Jack Cashill is an Emmy-award winning independent writer and producer with a Ph.D. in American Studies from Purdue. His latest book is the blockbuster "Deconstructing Obama."More ↓Less ↑
Former Kansas Attorney General Phill Kline, if not exactly optimistic, is at lest hopeful that the Republicans in the U.S. Senate will stand as one to block the appointment of Stephen Six to the 10th Circuit Court of Appeals.
Six, himself a former Kansas attorney general, owes his nomination to the current Secretary of Health and Human Services, Kathleen Sebelius.
In the way of background, in 2006 then-Kansas Gov. Sebelius persuaded a popular district attorney named Paul Morrison to switch parties and challenge incumbent Kline, a Republican, in the state attorney general race.
Kline had to go. He had launched a serious criminal investigation into an out-of-control abortion industry that had made Kansas the improbable world capital of late-term abortions.
Backed by some $2 million in abortion industry money and the full-throated support of the McClatchey newspapers in Wichita and Kansas City, the newly-minted Democrat Morrison beat Kline in the general election.
In an unexpected reversal of fortune, however, Kline was elected by Republican precinct captains to fill Morrison’s post as district attorney of the affluent Kansas City suburb of Johnson County.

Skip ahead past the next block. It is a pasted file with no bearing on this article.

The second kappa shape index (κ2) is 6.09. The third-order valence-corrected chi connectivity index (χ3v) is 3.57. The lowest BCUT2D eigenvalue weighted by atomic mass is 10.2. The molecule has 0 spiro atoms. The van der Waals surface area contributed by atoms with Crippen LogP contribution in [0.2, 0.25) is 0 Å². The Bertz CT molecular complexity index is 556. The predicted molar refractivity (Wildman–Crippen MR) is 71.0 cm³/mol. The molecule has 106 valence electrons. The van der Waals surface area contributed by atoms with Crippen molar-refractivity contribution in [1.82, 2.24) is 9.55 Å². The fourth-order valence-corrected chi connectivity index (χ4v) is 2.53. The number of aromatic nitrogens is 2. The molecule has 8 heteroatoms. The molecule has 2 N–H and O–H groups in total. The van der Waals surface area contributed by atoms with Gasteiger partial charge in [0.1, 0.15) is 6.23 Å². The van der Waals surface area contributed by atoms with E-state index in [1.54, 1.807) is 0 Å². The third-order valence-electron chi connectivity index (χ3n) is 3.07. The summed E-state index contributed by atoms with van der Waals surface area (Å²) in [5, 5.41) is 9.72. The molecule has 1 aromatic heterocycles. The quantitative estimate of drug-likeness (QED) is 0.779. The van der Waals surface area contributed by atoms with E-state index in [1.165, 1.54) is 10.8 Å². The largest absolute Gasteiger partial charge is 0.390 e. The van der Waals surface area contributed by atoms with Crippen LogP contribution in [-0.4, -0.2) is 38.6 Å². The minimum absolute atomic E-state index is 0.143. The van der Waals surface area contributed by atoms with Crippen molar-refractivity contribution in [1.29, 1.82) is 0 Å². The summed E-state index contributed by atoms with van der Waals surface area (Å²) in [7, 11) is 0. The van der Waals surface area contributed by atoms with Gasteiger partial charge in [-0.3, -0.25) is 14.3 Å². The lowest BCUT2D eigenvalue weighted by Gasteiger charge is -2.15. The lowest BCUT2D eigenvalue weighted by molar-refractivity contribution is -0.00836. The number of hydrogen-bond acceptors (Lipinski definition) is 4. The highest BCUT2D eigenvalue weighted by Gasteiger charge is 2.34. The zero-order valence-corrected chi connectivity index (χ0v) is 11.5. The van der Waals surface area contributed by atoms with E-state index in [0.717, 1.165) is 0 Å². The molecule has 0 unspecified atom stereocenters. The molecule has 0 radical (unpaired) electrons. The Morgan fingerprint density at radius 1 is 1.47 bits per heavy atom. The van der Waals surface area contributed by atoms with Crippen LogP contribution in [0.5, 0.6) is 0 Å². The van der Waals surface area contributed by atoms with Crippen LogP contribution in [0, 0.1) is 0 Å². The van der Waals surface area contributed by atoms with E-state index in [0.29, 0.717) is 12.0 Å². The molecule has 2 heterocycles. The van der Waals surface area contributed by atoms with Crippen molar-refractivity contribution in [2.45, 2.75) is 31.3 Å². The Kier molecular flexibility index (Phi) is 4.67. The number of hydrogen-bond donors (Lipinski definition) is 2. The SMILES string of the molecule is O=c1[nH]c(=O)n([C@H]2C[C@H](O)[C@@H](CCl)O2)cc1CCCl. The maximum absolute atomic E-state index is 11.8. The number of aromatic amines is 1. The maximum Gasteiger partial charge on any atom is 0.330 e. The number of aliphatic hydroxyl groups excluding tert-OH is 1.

In that role, Kline was able to file the first and only criminal case ever against abortion power Planned Parenthood. He did so only after an independent judge had reviewed Kline’s evidence and found probable cause to believe the crimes had been committed.
Kline charged Planned Parenthood with 107 criminal acts, including 23 felonies. The case, which is still alive, threatens Planned Parenthood with the loss of $350 million plus in annual federal funding if convicted.
Several months after taking office in 2007, Morrison got caught in a seamy sex scandal and was forced out. In January 2008, Sebelius appointed Six, a Democrat, to replace him.
As expected, Six used the power of his office to obstruct the case. Today, more than six years after Kline subpoenaed the records to launch his investigation, the case has yet to reach trial.
These include pursuing lawsuits to return subpoenaed evidence to Planned Parenthood, securing secret orders to gag a critical witness and suing Kline himself to seize the evidence he had compiled against Planned Parenthood.
When asked about these allegations before the Senate Judiciary Committee, Six proved so evasive Sen. Chuck Grassley of Iowa asked him to put his answers in writing.
According to Kline, “These written responses are even more deceptive.” Says Kline, “Six worked overtime, coordinating with the Sebelius legal efforts to prevent these enforcement records and redacted medical records from being used against Planned Parenthood.”
If the vote on Six moves to the Senate floor, as is likely, the Republicans will need 41 of their 47 senators to block Six’s nomination.
Both U.S. senators from Kansas, Jerry Moran and Pat Roberts, have already announced their opposition. Grassley of Iowa, the ranking member of the Judiciary Committee, is likely to join them.